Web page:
The luxurious interior of The Golden Triangle
Raj-ma Haul

To celebrate 21 years in business, The Golden Triangle is kicking it British Colonial style from 11 a.m. to 3 p.m. this Saturday, October 30, with Return to the Raj, a free open house with themed refreshments and costumed actors lolling about the showroom’s newly expanded veranda house (pictured here). Owners Doug Van Tress and Chauwarin Tuntisak will be showing off recent acquisitions of antique and contemporary furniture, ceramics, structural ornamentation, screens, and an array of other Asian home accessories. If you haven’t seen the 23,000-square-foot River North space at 330 N. Clark St., this would be a golden opportunity to experience a special Chicago retailer that has been bringing its A-game for more than two decades.

The Oscar chair, by Angela Finney-Hoffman

Sitting Pretty

We’re hoping for standing room only at the first-ever Chairs for Charity event from 6 to 8 p.m. next Wednesday, November 3, at The Tile Gallery, where a generous baker’s dozen of repurposed vintage chairs will be auctioned off to benefit Designs for Dignity. These seats of authority have been created by such Chicago design-drivers as Kara Mann, Jessica Lagrange, Michael Del Piero, Susan Fredman, Larry Vodak, Julia Edelmann, and Angela Finney-Hoffman (that’s her short-dark-and-handsome Oscar chair, pictured here). Bidding starts as low as 50 bucks, snacks from More, Floriole, and Abigail’s will be served, and wallet-loosening cocktails will be flowing. Tickets are a precise $32.50, and must be purchased in advance through the website.

A cast resin tabletop model from Edifice Models

Edifice Complex

When Matt Bauer attended one of the Frank Lloyd Wright Preservation Trust’s celebrated Wright Plus weekend tours in Oak Park (tickets for the spring 2011 house tour, on sale now, would make a Wright-on gift for that architecture buff on your holiday list), he was inspired by the façades of the Prairie-style homes, and the idea behind Edifice Models was sparked. Bauer and a buddy used to make intricate models of buildings for architects, but when that business took a sharp nosedive along with the rest of the economy, they came up with the idea that there might be a market for souvenir models for the home. “The work of Frank Lloyd Wright was a logical starting point,” says Bauer, “as it looks great in model form and there is a passionate audience for his designs.” Edifice currently offers five Wright tabletop models in cast resin that they are marketing as bookends, including this verisimilar version of the 1908 Unity Temple. It’s 3.5 pounds, seven inches tall, and sells for $75 (with free shipping) from the Southern California–based company. If things go well, the gents plan to branch out to the structures of other 20th-century architects.

20 oz Biomorphic Mass, a piece by Jennifer Hanson, on display at Art Loop Open

In the Loop

You have until 8 p.m tonight to make one of the ten finalists in the Art Loop Open a very, very happy camper by voting for your favorite painting/sculpture among the ones on temporary display in different downtown locales, helping the artist win a purse of $25,000 (second and thirds of 15K and 10K aren’t too shabby either). Since October 15, 191 works have been gracing the lobbies of the Palmer House, the Burnham, the Hard Rock, the W, and other hotels, as well as Block 37, the Merchandise Mart, and the French Market. It’s cool to see fine art in unexpected places (we did a little piece on that last year, remember?). I happened upon Jennifer Hanson’s 20 oz Biomorphic Mass while having drinks at the Wit before a concert, and thought it was a pretty great looking chandelier before I even realized it was part of the competition. It’s made of 1,050 salvaged plastic water bottles, and would be right at home on the floor at Lightology. Hanson’s not a finalist, but she could still be up for one of the additional awards to be announced tomorrow. All pieces will remain on view until November 12, and will be for sale starting this Saturday.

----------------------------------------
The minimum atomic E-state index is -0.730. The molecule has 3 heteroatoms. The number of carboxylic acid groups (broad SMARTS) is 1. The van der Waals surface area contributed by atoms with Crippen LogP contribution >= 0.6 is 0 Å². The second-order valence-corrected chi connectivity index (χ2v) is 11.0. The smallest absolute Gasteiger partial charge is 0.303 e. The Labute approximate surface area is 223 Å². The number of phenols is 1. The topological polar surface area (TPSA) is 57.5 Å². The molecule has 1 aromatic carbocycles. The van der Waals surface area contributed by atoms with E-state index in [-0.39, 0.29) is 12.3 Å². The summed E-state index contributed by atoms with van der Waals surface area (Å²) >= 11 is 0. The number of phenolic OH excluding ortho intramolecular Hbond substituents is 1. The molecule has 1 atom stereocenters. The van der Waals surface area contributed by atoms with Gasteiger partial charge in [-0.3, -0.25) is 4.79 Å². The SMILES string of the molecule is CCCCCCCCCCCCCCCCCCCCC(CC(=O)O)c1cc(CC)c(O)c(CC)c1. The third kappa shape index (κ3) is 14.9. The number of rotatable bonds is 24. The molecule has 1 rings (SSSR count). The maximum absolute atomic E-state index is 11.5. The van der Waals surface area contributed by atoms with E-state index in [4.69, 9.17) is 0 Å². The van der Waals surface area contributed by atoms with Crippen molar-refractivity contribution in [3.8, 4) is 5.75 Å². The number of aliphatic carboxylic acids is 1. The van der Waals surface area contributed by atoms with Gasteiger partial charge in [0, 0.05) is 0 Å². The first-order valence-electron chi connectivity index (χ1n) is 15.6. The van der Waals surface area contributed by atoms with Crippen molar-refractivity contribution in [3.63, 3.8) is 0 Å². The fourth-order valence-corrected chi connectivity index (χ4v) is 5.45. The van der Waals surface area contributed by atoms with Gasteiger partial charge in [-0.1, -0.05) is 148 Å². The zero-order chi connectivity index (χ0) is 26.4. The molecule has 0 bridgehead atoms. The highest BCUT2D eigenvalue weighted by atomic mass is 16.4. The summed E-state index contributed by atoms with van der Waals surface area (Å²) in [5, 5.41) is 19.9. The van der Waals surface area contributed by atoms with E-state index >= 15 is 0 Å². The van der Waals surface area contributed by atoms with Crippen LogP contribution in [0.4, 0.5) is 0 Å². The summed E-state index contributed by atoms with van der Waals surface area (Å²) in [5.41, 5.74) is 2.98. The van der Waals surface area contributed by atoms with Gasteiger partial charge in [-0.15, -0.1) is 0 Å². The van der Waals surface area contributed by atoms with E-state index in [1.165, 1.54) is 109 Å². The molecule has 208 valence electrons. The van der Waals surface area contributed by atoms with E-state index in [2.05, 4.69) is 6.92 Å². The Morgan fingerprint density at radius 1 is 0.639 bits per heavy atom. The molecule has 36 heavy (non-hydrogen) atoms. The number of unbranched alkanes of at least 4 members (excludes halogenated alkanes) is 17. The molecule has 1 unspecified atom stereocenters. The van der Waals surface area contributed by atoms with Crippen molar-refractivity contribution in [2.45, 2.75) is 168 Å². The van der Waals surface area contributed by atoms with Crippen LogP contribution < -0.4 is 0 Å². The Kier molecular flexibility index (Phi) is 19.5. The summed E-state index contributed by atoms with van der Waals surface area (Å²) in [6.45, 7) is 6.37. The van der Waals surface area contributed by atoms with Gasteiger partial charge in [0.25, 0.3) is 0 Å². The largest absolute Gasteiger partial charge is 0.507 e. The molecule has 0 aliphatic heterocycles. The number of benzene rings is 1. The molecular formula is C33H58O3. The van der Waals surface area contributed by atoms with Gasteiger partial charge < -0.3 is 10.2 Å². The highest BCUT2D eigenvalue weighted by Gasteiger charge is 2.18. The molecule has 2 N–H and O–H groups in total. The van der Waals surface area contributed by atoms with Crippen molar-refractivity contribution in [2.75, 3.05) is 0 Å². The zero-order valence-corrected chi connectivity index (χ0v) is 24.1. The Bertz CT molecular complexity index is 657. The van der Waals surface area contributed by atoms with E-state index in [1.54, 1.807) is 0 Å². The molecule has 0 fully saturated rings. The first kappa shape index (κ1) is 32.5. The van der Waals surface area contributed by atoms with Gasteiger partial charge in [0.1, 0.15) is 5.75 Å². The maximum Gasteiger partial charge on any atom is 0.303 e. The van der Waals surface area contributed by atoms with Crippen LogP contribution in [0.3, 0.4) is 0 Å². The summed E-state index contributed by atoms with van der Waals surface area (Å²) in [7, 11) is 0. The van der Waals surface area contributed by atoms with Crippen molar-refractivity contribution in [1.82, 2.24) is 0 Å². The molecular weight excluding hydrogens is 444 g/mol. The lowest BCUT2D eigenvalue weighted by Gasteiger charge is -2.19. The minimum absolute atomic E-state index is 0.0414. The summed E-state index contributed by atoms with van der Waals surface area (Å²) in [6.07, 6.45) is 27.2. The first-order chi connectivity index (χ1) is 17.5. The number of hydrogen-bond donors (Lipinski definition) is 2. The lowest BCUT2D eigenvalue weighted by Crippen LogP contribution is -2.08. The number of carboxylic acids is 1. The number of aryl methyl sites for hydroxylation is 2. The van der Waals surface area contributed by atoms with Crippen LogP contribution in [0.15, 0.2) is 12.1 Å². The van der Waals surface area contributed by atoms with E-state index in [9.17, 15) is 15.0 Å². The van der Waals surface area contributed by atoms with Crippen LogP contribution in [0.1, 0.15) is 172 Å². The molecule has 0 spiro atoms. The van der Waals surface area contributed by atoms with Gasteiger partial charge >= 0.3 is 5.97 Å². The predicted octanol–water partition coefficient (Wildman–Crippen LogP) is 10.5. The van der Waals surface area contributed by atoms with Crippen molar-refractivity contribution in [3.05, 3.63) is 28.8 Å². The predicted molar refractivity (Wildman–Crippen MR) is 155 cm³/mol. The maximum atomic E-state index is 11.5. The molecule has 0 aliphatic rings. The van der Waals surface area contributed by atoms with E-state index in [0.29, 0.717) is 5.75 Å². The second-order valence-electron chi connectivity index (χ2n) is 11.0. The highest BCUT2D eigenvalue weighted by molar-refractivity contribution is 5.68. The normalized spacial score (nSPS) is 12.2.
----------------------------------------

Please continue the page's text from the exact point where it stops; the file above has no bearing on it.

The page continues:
Tony Duquette and Hutton Wilkinson

Pagoda Ready for Its Close-Up

Hutton Wilkinson is a successful California designer who worked with old-school-Hollywood iconic showman Tony Duquette from the age of 18 until Duquette’s death in 1999. Together these two collaborated on residences for Doris Duke, Herb Alpert, the Norton Simons, and other such muckety-mucks, and launched a jewelry line that has been appreciated by Tom Ford, Raquel Welch, Andre Leon Talley, Faye Dunaway, and Liza Minnelli (natch). Ah, glamooor, glamooor!  After the passing of Mr. Duquette, Wilkinson has continued the legacy of luxe by collaborating on furniture with Baker and lighting with Remains, and on Saturday, November 6, the Bucktown location of Pagoda Red is putting on the ritz by hosting Hutty at a reception from 5 to 8 p.m., where he’ll be signing some of his design books, displaying some of the Tony Duquette furniture and lighting lines, and undoubtedly doing a great deal of air-kissing. Reserve your spot at by November 1.